When Laila Stones sent a letter to the Commonwealth of Virginia requesting a copy of her birth certificate, the response was jarring: “They say I don’t exist,” she recounts under oath.
Stones needs her birth certificate so that she can obtain a photo identification card and thereby vote in November. She’s a witness against the Commonwealth of Pennsylvania, where she now lives, in a lawsuit filed by civil rights groups to block the state’s voter ID law. Stones is one of at least ten witnesses called to testify about the burdens she’s suffered to obtain the ID now mandated for voting. Her testimony is mostly about why she doesn’t have the resources to comply.
But how can this be? How hard is it to get a driver’s license? You need one for everything these days: to cash a check, to board a plane, to open a bank account, to buy allergy medicine, to buy liquor. How can one function in society without a picture of themselves on a government-issued piece of plastic? As I’ve covered the voting rights battles of 2012, these are questions I’ve heard repeatedly not just from Republicans and conservatives, but also from some Democrats, liberals and progressives. How can one exist without this card?
Stones has lived in Philadelphia for fifty-three years, but was born in a small town in Virginia. I’m sitting in the Commonwealth courtroom listening as she explains from the witness stand how Virginia denied her a birth certificate. A lawyer from the petitioners’ side pulls a letter from Virginia’s vital records office that explains the denial.
She’s an African-American woman who’s wearing her hair in cornrows, with a white sleeveless shirt that’s maybe a notch above a tanktop and blue shorts. She’s what the body-mass-index campaigners would call “obese.” Her English is not the Queen’s, and it sounds like she might be chewing gum on the stand. These are not important characteristics to me, but I’d be dishonest if I said I didn’t notice them. I ask myself, what is in me that makes me want to notice her difference from the rest of the room?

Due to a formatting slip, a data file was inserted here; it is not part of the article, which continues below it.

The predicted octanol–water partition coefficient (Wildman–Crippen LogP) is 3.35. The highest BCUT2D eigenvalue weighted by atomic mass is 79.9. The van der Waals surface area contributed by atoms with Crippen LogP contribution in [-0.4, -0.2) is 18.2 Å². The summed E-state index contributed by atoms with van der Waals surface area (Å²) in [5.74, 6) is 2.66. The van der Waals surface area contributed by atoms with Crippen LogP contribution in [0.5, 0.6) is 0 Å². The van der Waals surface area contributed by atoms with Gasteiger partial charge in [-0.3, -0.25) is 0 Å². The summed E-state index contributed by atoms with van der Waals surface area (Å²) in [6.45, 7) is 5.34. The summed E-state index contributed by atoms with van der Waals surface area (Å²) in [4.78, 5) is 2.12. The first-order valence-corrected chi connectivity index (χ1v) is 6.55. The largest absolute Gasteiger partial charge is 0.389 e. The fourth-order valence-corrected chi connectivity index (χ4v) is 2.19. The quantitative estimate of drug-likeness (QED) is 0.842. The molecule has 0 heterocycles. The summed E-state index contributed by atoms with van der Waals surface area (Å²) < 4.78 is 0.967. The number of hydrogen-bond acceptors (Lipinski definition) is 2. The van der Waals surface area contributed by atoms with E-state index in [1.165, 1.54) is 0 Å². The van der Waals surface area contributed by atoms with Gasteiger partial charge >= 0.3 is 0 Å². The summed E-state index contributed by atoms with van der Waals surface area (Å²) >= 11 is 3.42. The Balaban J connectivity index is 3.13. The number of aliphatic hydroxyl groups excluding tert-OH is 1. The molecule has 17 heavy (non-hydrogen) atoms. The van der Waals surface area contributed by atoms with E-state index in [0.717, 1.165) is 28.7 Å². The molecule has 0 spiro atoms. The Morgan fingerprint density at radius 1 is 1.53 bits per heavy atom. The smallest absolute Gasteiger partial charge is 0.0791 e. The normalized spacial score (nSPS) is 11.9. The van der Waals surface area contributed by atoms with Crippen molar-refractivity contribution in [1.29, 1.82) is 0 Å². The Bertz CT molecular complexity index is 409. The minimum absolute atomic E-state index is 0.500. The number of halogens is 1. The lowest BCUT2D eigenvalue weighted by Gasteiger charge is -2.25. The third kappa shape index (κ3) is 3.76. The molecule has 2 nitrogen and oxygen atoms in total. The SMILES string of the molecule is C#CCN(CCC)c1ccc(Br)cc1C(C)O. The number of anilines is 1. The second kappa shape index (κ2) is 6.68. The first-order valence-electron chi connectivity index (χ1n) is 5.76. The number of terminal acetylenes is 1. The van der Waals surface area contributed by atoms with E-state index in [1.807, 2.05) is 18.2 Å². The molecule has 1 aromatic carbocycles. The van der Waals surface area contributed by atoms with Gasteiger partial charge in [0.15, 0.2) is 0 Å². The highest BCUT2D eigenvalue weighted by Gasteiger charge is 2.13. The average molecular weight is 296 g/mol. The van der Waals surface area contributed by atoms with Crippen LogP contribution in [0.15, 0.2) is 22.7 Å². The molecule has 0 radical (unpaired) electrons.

And if I notice it, then God, those white lawyers representing the state in their crisp, FBI-dark suits, they must notice, too. Watching the state lawyers scribble on paper as she testifies, I wonder if they’re noting perceived inconsistencies in her statements, or simply that she’s wearing cornrows. Like I just did.
When Stones is cross-examined by one of the state’s attorneys, they ask her about how she gets around. The bus, she says.
And how long does it take you to get to your polling place? About a half-hour on public transportation.
Do you know your Social Security number? they ask this adult woman.
She begins reciting it aloud, number-by-number, emphasizing each numeral to prove she knows it. This is unnecessary, so the state’s attorney holds up his hand halting her from finishing the numbers. His hand motion draws laughter. “That’s very impressive,” he says.
The judge, who is white and robed darkly, also laughs, but politely, I guess. He sits to Stones’ immediate left, slightly elevated above her so that whenever he speaks directly to her, he must speak down to her. Same when he laughs.